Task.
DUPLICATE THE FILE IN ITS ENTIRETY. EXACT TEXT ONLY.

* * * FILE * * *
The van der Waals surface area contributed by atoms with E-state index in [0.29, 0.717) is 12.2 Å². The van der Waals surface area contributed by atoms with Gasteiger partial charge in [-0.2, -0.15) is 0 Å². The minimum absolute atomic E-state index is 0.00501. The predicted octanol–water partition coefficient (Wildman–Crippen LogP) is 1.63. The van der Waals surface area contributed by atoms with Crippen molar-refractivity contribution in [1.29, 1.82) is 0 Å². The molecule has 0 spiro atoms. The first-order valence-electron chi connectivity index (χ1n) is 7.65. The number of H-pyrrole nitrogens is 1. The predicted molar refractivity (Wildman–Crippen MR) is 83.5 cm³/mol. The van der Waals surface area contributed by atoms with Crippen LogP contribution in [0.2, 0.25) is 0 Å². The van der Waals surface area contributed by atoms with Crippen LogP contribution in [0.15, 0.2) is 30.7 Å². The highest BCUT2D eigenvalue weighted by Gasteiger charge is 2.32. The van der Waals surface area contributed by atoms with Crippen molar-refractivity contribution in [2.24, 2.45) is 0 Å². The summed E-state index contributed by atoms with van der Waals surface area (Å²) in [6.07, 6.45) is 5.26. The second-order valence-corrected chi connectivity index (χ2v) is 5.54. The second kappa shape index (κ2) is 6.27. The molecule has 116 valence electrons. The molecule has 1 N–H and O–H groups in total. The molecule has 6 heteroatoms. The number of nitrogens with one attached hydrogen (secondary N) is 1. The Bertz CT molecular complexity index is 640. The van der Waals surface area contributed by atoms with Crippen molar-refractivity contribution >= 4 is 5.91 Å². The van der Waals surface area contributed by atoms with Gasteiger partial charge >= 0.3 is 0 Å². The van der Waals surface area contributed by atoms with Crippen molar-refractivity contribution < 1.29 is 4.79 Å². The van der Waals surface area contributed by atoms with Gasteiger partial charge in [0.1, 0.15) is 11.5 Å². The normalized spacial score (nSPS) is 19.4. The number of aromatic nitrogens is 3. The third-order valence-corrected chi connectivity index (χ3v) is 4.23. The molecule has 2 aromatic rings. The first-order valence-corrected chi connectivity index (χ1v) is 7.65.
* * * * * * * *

The van der Waals surface area contributed by atoms with E-state index in [0.29, 0.717) is 12.2 Å². The van der Waals surface area contributed by atoms with Gasteiger partial charge in [-0.2, -0.15) is 0 Å². The minimum absolute atomic E-state index is 0.00501. The predicted octanol–water partition coefficient (Wildman–Crippen LogP) is 1.63. The van der Waals surface area contributed by atoms with Crippen molar-refractivity contribution in [1.29, 1.82) is 0 Å². The molecule has 0 spiro atoms. The first-order valence-electron chi connectivity index (χ1n) is 7.65. The number of H-pyrrole nitrogens is 1. The predicted molar refractivity (Wildman–Crippen MR) is 83.5 cm³/mol. The van der Waals surface area contributed by atoms with Crippen LogP contribution in [0.2, 0.25) is 0 Å². The van der Waals surface area contributed by atoms with Crippen LogP contribution in [0.15, 0.2) is 30.7 Å². The highest BCUT2D eigenvalue weighted by Gasteiger charge is 2.32. The van der Waals surface area contributed by atoms with Crippen molar-refractivity contribution in [2.24, 2.45) is 0 Å². The summed E-state index contributed by atoms with van der Waals surface area (Å²) in [6.07, 6.45) is 5.26. The second-order valence-corrected chi connectivity index (χ2v) is 5.54. The second kappa shape index (κ2) is 6.27. The molecule has 116 valence electrons. The molecule has 1 N–H and O–H groups in total. The molecule has 6 heteroatoms. The number of nitrogens with one attached hydrogen (secondary N) is 1. The Bertz CT molecular complexity index is 640. The van der Waals surface area contributed by atoms with Crippen molar-refractivity contribution >= 4 is 5.91 Å². The van der Waals surface area contributed by atoms with Gasteiger partial charge >= 0.3 is 0 Å². The van der Waals surface area contributed by atoms with Crippen molar-refractivity contribution < 1.29 is 4.79 Å². The van der Waals surface area contributed by atoms with Gasteiger partial charge in [0.1, 0.15) is 11.5 Å². The normalized spacial score (nSPS) is 19.4. The number of aromatic nitrogens is 3. The third-order valence-corrected chi connectivity index (χ3v) is 4.23. The molecule has 2 aromatic rings. The first-order valence-corrected chi connectivity index (χ1v) is 7.65.